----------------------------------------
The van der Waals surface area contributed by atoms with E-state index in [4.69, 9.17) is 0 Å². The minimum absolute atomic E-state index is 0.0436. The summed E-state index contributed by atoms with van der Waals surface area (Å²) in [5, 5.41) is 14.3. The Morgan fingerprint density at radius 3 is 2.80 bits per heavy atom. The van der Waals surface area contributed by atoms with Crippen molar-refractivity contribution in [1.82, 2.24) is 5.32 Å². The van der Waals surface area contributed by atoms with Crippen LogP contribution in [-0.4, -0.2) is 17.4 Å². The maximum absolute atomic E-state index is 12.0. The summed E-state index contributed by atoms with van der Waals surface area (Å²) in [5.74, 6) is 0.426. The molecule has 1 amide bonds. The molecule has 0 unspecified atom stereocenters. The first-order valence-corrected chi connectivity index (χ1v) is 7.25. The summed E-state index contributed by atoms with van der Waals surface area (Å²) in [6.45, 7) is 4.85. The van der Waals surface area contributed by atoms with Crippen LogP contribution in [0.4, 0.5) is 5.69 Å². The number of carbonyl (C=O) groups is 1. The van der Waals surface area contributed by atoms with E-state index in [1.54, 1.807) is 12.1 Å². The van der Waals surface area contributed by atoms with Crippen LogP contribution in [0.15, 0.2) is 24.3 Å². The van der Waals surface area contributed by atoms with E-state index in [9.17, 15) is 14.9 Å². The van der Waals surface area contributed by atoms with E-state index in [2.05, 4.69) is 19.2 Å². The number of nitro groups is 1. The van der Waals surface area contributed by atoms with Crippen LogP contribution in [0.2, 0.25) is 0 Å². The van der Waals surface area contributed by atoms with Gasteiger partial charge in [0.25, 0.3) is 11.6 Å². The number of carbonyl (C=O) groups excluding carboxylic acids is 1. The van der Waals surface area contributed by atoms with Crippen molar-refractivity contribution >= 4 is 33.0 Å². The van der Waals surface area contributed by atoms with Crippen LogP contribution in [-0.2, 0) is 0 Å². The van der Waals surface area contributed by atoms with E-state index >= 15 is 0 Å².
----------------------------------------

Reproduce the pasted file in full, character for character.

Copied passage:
The van der Waals surface area contributed by atoms with E-state index in [4.69, 9.17) is 0 Å². The minimum absolute atomic E-state index is 0.0436. The summed E-state index contributed by atoms with van der Waals surface area (Å²) in [5, 5.41) is 14.3. The Morgan fingerprint density at radius 3 is 2.80 bits per heavy atom. The van der Waals surface area contributed by atoms with Crippen molar-refractivity contribution in [1.82, 2.24) is 5.32 Å². The van der Waals surface area contributed by atoms with Crippen LogP contribution in [-0.4, -0.2) is 17.4 Å². The maximum absolute atomic E-state index is 12.0. The summed E-state index contributed by atoms with van der Waals surface area (Å²) in [5.74, 6) is 0.426. The molecule has 1 amide bonds. The molecule has 0 unspecified atom stereocenters. The first-order valence-corrected chi connectivity index (χ1v) is 7.25. The summed E-state index contributed by atoms with van der Waals surface area (Å²) in [6.45, 7) is 4.85. The van der Waals surface area contributed by atoms with Crippen LogP contribution in [0.4, 0.5) is 5.69 Å². The number of carbonyl (C=O) groups is 1. The van der Waals surface area contributed by atoms with E-state index in [1.54, 1.807) is 12.1 Å². The van der Waals surface area contributed by atoms with Crippen LogP contribution in [0.15, 0.2) is 24.3 Å². The van der Waals surface area contributed by atoms with E-state index in [9.17, 15) is 14.9 Å². The van der Waals surface area contributed by atoms with E-state index in [2.05, 4.69) is 19.2 Å². The number of nitro groups is 1. The van der Waals surface area contributed by atoms with Crippen LogP contribution in [0.2, 0.25) is 0 Å². The van der Waals surface area contributed by atoms with Gasteiger partial charge in [0.25, 0.3) is 11.6 Å². The number of carbonyl (C=O) groups excluding carboxylic acids is 1. The van der Waals surface area contributed by atoms with Crippen molar-refractivity contribution >= 4 is 33.0 Å². The van der Waals surface area contributed by atoms with Crippen LogP contribution in [-0.2, 0) is 0 Å². The van der Waals surface area contributed by atoms with E-state index >= 15 is 0 Å².